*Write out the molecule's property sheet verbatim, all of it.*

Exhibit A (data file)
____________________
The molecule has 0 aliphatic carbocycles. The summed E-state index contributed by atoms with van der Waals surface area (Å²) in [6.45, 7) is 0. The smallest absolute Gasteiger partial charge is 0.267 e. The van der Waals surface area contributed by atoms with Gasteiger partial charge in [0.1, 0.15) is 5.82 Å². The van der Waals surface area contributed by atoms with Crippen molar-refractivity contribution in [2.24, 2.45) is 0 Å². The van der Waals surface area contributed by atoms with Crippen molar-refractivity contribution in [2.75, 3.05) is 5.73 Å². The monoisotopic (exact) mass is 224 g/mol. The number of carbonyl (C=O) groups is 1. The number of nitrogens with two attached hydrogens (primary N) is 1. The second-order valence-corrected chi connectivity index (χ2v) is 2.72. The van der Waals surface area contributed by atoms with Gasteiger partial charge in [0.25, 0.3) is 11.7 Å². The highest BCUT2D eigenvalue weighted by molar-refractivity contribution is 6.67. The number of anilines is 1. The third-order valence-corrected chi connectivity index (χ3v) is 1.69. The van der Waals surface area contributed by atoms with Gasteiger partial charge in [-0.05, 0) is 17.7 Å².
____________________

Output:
The molecule has 0 aliphatic carbocycles. The summed E-state index contributed by atoms with van der Waals surface area (Å²) in [6.45, 7) is 0. The smallest absolute Gasteiger partial charge is 0.267 e. The van der Waals surface area contributed by atoms with Gasteiger partial charge in [0.1, 0.15) is 5.82 Å². The van der Waals surface area contributed by atoms with Crippen molar-refractivity contribution in [2.24, 2.45) is 0 Å². The van der Waals surface area contributed by atoms with Crippen molar-refractivity contribution in [2.75, 3.05) is 5.73 Å². The monoisotopic (exact) mass is 224 g/mol. The number of carbonyl (C=O) groups is 1. The number of nitrogens with two attached hydrogens (primary N) is 1. The second-order valence-corrected chi connectivity index (χ2v) is 2.72. The van der Waals surface area contributed by atoms with Gasteiger partial charge in [0.25, 0.3) is 11.7 Å². The highest BCUT2D eigenvalue weighted by molar-refractivity contribution is 6.67. The number of anilines is 1. The third-order valence-corrected chi connectivity index (χ3v) is 1.69. The van der Waals surface area contributed by atoms with Gasteiger partial charge in [-0.05, 0) is 17.7 Å².